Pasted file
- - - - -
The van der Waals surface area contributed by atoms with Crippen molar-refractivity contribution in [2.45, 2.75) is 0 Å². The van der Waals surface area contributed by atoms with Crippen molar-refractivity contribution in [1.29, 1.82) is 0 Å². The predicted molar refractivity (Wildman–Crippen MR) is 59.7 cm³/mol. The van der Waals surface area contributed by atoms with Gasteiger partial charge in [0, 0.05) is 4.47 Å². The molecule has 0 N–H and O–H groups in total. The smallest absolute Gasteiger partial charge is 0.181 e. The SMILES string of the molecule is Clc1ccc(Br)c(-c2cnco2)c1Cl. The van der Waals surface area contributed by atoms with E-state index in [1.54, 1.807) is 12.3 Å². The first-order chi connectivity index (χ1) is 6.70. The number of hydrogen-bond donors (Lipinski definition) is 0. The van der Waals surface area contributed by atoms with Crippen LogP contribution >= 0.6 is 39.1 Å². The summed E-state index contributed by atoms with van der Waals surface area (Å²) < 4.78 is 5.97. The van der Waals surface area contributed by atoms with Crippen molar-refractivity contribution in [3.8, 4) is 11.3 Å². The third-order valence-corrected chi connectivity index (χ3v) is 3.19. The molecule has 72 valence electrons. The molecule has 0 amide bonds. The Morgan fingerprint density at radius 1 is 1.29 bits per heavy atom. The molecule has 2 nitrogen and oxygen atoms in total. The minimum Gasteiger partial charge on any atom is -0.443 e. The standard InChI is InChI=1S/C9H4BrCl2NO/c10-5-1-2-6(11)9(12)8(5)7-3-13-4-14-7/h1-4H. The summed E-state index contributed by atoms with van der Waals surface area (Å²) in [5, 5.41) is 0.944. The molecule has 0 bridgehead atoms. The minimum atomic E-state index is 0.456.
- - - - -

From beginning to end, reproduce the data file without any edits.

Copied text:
The van der Waals surface area contributed by atoms with Crippen molar-refractivity contribution in [2.45, 2.75) is 0 Å². The van der Waals surface area contributed by atoms with Crippen molar-refractivity contribution in [1.29, 1.82) is 0 Å². The predicted molar refractivity (Wildman–Crippen MR) is 59.7 cm³/mol. The van der Waals surface area contributed by atoms with Gasteiger partial charge in [0, 0.05) is 4.47 Å². The molecule has 0 N–H and O–H groups in total. The smallest absolute Gasteiger partial charge is 0.181 e. The SMILES string of the molecule is Clc1ccc(Br)c(-c2cnco2)c1Cl. The van der Waals surface area contributed by atoms with E-state index in [1.54, 1.807) is 12.3 Å². The first-order chi connectivity index (χ1) is 6.70. The number of hydrogen-bond donors (Lipinski definition) is 0. The van der Waals surface area contributed by atoms with Crippen LogP contribution >= 0.6 is 39.1 Å². The summed E-state index contributed by atoms with van der Waals surface area (Å²) < 4.78 is 5.97. The van der Waals surface area contributed by atoms with Crippen molar-refractivity contribution in [3.8, 4) is 11.3 Å². The third-order valence-corrected chi connectivity index (χ3v) is 3.19. The molecule has 72 valence electrons. The molecule has 0 amide bonds. The Morgan fingerprint density at radius 1 is 1.29 bits per heavy atom. The molecule has 2 nitrogen and oxygen atoms in total. The minimum Gasteiger partial charge on any atom is -0.443 e. The standard InChI is InChI=1S/C9H4BrCl2NO/c10-5-1-2-6(11)9(12)8(5)7-3-13-4-14-7/h1-4H. The summed E-state index contributed by atoms with van der Waals surface area (Å²) in [5, 5.41) is 0.944. The molecule has 0 bridgehead atoms. The minimum atomic E-state index is 0.456.